Iterative Design

The iterative design process

January 8, 2015 - 6 minutes read

This post is the 2nd in a two-part series on iterative design: view part 1

In Monday’s post we talked about how iterative design can benefit a project versus starting from scratch, but what even is iterative design? Today I’d like to go into that a bit more as well as offer some key insights that Amy Pon and I discovered as well as insights from other designers implementing the process.

What is it?

Iterative design is a process of continually improving not just the design, but also the solution for the problem your design originally intended to solve.

Redesigns often rely on emotional responses to aesthetics for justification. Their solutions are often not at the root of the problem.

Iterative design facilitates incremental improvements based in strategic objectives and user needs.

Reasons to design iteratively

Find bugs

It will help you find bugs and problems while they’re still easy and inexpensive to fix

Site features

Ensures the site you’re building will have the features that your customers need

user engagement

Ensures you’re building those features in a way that your customers can use

The iterative designers

“Apple has released many new products over the last decade. Only a handful have been the start of a new platform. The rest were iterations. The designers and engineers at Apple aren’t magicians; they’re artisans. They achieve spectacular results one year at a time.”
-“This Is How Apple Rolls” by John Gruber, MacWorld.

“The designers at Netflix update their site every two weeks. It might sound frustrating, but actually, it enables them to be flexible and adaptive so they can react effectively to customer needs. As a result, they’re building for the present all the time.”
-“The Freedom of Fast Iterations: How Netflix Designs a Winning Web Site” by Joshua Porter

“Overall, the iterative approach allows for adjustments earlier in the development process, and not once everything is finished (and all hours worked). You have the opportunity to visualize the results of each iteration, witness the progress of the project, and express any concerns or preferences as the project evolves.”
-“An Iterative Approach to Web Development” from (article no longer posted)

“Our philosophy is not just a trivial expensive matter of “fine-tuning,” but a basic design philosophy to be contrasted with other principled design philosophies. An iterative design philosophy may seem expensive, but with the present state of understanding about user interface design, it is the only way to ensure excellent systems.”
-“Designing For Usability: Key Principles And What Designers Think” by John D. Gould And Clayton Lewis

Key benefits of iterative design

Learn quickly

Fast iteration gives designers and developers a platform on which they can test quickly, helping to collect data to make informed decisions for the best plans of action.

More experimentation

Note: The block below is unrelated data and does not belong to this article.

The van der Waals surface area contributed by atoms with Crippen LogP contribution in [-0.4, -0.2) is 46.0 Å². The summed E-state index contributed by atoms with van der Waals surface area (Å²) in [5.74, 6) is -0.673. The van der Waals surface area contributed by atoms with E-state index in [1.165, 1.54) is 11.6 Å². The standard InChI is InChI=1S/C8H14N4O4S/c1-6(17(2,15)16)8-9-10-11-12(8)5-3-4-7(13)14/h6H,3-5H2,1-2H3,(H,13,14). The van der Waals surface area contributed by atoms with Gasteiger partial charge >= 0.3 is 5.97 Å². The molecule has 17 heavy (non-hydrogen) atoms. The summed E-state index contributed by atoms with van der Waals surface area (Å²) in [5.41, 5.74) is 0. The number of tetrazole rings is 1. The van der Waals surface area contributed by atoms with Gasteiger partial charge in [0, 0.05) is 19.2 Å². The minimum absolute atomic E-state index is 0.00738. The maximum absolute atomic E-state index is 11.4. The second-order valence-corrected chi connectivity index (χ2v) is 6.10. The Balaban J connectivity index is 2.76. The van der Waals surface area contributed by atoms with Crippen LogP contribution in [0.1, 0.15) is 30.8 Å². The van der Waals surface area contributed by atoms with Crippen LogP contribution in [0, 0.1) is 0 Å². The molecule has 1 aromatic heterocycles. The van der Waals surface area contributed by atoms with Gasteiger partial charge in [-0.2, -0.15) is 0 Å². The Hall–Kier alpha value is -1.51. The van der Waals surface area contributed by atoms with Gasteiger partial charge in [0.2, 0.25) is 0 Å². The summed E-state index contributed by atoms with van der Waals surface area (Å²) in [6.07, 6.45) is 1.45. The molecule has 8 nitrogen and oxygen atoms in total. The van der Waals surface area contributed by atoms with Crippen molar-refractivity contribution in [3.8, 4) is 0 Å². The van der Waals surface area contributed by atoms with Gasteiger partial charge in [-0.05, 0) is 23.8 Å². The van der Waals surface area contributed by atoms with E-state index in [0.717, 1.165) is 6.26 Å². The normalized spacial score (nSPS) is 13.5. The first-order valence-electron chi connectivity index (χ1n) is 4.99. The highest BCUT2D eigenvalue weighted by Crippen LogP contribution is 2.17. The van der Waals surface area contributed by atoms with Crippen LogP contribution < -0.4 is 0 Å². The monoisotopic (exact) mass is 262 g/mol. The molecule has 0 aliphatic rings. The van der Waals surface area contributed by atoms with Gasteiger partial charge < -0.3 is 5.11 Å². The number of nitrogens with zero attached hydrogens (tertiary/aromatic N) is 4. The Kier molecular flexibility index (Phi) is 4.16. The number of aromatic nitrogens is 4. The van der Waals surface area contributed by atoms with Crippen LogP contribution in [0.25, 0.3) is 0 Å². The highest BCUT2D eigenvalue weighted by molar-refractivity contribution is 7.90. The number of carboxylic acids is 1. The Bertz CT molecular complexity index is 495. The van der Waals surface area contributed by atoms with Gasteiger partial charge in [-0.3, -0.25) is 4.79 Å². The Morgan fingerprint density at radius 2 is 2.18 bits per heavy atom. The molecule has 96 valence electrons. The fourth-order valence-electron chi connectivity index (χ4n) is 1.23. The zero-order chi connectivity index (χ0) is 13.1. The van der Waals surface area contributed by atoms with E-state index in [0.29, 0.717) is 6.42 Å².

Teams can try ideas that might not have a lot of support, but could be potential winners. This allows for an innovative and creative environment.

Reduced risk

If teams can make several small changes instead of a few larger ones, they mitigate risk because they can understand which changes have what effect.

Increased usability

Small changes mean users can easily learn and adapt to new implementations. Also, frequent users will notice and appreciate the ongoing efforts to improve. Customer satisfaction increases.

How I implement it

Generally on my projects I take an approach of phases of add/remove, observe/collect info, repeat. You’ll notice that even as I post on this blog that things are evolving on the site around you. I’ve moved the entire skeleton of the website around all month, trying to find something that works, asking people I trust, watching my page views go up or down. My general rule of thumb with design is to keep experimenting, adding things, trying new ways of approaching something, and then removing things that aren’t integral, so iterative design already fits nicely into my back pocket.

What I would suggest if you can’t afford any fancy site analytics is going the free route with Google or something like WordPress’ plug-ins. If that’s even too much for you to handle, find a subject-matter expert and ask them what their opinions are. We’re not talking asking your mom and brother here, though. If you’re making a website about sports, ask a few sports fanatics what they think, then try to find a few web designers and UX people and ask what they think. Then take their feedback and try to implement some of it. The key word there is “some”. You’ll never make everyone happy. You need to measure what people are saying up against what your own goals and Key Performance Indicators (KPIs) are and make sure things make sense.

This post is co-authored by Amy Pon, with edits by Geoff Werbicki.

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